More significantly, an associated synchronous or metachronous autoimmune or immunologically mediated disease has been present in most cases. A range of possible diseases such as Sjogren’s syndrome, seronegative arthritis, autoimmune hepatitis and diabetes mellitus have been associated with PCM, though no single condition is constantly found [1-3]. Clinical features typically present in oral PCM are intensely erythematous mucosa described as bright red in colour and with varying surface characteristics such as papillomatous, cobblestone, nodular, or velvety appearances. If gingiva is affected, the attached gingiva may appear erythematous with swelling and the lips may show chelitis with papillary hyperplasia [1].
Histologically, Ferreiro et al. described lesions showing psoriasiform epithelial hyperplasia and spongiosis [4,6]. Erosions and atrophy with vacuolar alteration as well as lozenger shaped keratinocytes were also described in Brix et al.’s review of histological features using 27 cases [5]. More characteristically, in the superficial lamina propria a dense cellular infiltrate composed largely of mature plasma cells. A few neutrophils, lymphocytes and Russell bodies were occasionally noted. In the cases presented here about 64% showed features of lichenoid reaction such as presence of apoptic bodies, focal areas of basal cell destruction other than dense infiltrate of mature plasma cells. Immunohistochemistry revealed mixed population of kappa and lambda light chains positivity confirming the polyclonal nature of the plasma cells [5].
The clinical presentation or histopathological features of plasma cell rich infiltrates are not specific to PCM. Depending on the clinical presentation and histology, differential diagnosis will include mucocutaneos diseases (erosive or atrophic lichen planus, lichenoid reaction and discoid lupus erythematosus), vesciculobullous diseases (benign mucous membrane pemphigoid, pemphigus) mucosal infections (atrophic candidiasis and syphilis), allergic or contact hypersensitivity reactions, granulomatous lesions (sarcoidosis, chelitis granulomatosa, and Wegener’s granulomatosis), neoplastic plasma cell lesions (Primary cutaneous plasmacytoma, extra medullary plasmacytoma) and erythroplakia [1,3,5].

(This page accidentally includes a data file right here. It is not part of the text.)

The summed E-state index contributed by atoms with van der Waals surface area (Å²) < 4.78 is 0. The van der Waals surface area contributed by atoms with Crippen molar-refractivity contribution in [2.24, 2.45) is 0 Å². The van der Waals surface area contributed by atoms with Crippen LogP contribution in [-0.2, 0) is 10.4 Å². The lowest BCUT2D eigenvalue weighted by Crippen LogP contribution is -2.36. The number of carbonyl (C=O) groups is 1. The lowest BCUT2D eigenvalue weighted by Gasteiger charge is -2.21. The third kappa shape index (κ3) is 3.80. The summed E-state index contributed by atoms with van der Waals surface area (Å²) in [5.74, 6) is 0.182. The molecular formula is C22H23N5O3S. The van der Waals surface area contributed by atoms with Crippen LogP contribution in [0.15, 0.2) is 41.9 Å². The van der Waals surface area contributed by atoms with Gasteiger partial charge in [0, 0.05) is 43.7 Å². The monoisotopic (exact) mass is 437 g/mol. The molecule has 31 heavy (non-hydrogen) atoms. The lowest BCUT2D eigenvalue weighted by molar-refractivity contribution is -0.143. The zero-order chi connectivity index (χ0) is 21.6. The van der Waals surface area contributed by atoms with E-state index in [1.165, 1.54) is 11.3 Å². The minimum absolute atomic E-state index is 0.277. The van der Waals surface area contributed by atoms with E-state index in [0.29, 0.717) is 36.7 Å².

Final diagnosis is only reached by clinicopathological correlation following exclusion of other similarly presenting diseases. This difficulty in diagnosis is reflected by the fact that most cases are described as requiring multiple biopsies and having many other investigations [1]. This was the situation in the present series as well, and majority of them have been seen by several clinicians and had previous biopsies.
Different types of therapy for PCM have been used with varying success but most of these are aimed to give symptomatic relief [1]. The treatment modalities include immune modulation by corticosteroids [topical, intra lesion, systemic or a combination] or calcinurin inhibitors (Tacrolimus, Ciclosporine) and surgical excision. In addition, anti fungal therapy (topical and oral Nystatin, oral griseofulvin) and topical antibiotics (2% fucidic acid) have also been used. For lesions affecting or progressing to affect larynx or pharynx, systemic chemotherapy, low doses of radiation therapy and de-bulking by surgery, CO2 laser, electrocoagulation and cryotherapy have also been reported [4,7-9].
Prognosis of PCM is relatively favourable, though most may not show either progression or regression even with treatment, and a few cases progressing to larynx are reported. Obstruction of airway due to laryngeal PCM has also been mentioned as a major complication [4,6]. Hence, regular review is recommended [3]. However progression to a plasma cell neoplasm has never been reported [1].
In conclusion PCM is a rare idiopathic inflammatory condition showing benign plasma cell proliferation with erythematous mucosa and varying surface appearances affecting oral, upper respiratory and genital mucosae. Final diagnosis should be achieved by clinico pathological correlation following exclusion of other similarly presenting diseases. Different treatment modalities such as steroids, calcinurin inhibitors, cryotherapy, laser and surgical excision have been used but with varying response. Therefore, plasma cell mucositis represents a challenge in both diagnosis and treatment.

References










Track Your Manuscript

Media Partners

Associations